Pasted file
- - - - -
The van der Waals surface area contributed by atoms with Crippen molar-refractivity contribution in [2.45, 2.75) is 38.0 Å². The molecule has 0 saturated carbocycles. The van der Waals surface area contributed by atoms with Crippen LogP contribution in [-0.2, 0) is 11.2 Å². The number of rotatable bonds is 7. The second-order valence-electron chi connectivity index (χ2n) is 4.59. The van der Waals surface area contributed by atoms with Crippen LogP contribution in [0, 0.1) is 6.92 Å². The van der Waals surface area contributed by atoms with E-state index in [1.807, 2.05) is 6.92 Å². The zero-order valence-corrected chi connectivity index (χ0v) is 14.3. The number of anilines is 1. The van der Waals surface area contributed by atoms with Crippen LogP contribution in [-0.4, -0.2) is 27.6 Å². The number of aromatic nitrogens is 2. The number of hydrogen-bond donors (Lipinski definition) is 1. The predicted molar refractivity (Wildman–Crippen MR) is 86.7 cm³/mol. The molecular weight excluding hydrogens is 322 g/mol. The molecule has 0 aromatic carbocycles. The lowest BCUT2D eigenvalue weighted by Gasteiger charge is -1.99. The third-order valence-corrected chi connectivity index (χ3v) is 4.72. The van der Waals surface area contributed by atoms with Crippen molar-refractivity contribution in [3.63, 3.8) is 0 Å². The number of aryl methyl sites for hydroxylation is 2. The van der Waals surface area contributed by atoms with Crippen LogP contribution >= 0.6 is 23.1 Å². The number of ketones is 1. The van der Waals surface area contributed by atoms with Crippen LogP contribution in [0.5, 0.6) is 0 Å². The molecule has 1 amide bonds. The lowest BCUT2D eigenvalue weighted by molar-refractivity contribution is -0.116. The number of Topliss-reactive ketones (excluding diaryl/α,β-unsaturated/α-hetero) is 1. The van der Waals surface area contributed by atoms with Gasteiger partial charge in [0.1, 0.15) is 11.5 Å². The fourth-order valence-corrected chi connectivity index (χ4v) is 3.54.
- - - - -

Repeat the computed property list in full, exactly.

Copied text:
The van der Waals surface area contributed by atoms with Crippen molar-refractivity contribution in [2.45, 2.75) is 38.0 Å². The molecule has 0 saturated carbocycles. The van der Waals surface area contributed by atoms with Crippen LogP contribution in [-0.2, 0) is 11.2 Å². The number of rotatable bonds is 7. The second-order valence-electron chi connectivity index (χ2n) is 4.59. The van der Waals surface area contributed by atoms with Crippen LogP contribution in [0, 0.1) is 6.92 Å². The van der Waals surface area contributed by atoms with E-state index in [1.807, 2.05) is 6.92 Å². The zero-order valence-corrected chi connectivity index (χ0v) is 14.3. The number of anilines is 1. The van der Waals surface area contributed by atoms with Crippen LogP contribution in [-0.4, -0.2) is 27.6 Å². The number of aromatic nitrogens is 2. The number of hydrogen-bond donors (Lipinski definition) is 1. The predicted molar refractivity (Wildman–Crippen MR) is 86.7 cm³/mol. The molecular weight excluding hydrogens is 322 g/mol. The molecule has 0 aromatic carbocycles. The lowest BCUT2D eigenvalue weighted by Gasteiger charge is -1.99. The third-order valence-corrected chi connectivity index (χ3v) is 4.72. The van der Waals surface area contributed by atoms with Crippen molar-refractivity contribution in [3.63, 3.8) is 0 Å². The number of aryl methyl sites for hydroxylation is 2. The van der Waals surface area contributed by atoms with Crippen LogP contribution >= 0.6 is 23.1 Å². The number of ketones is 1. The van der Waals surface area contributed by atoms with Crippen LogP contribution in [0.5, 0.6) is 0 Å². The molecule has 1 amide bonds. The lowest BCUT2D eigenvalue weighted by molar-refractivity contribution is -0.116. The number of Topliss-reactive ketones (excluding diaryl/α,β-unsaturated/α-hetero) is 1. The van der Waals surface area contributed by atoms with Gasteiger partial charge in [0.1, 0.15) is 11.5 Å². The fourth-order valence-corrected chi connectivity index (χ4v) is 3.54.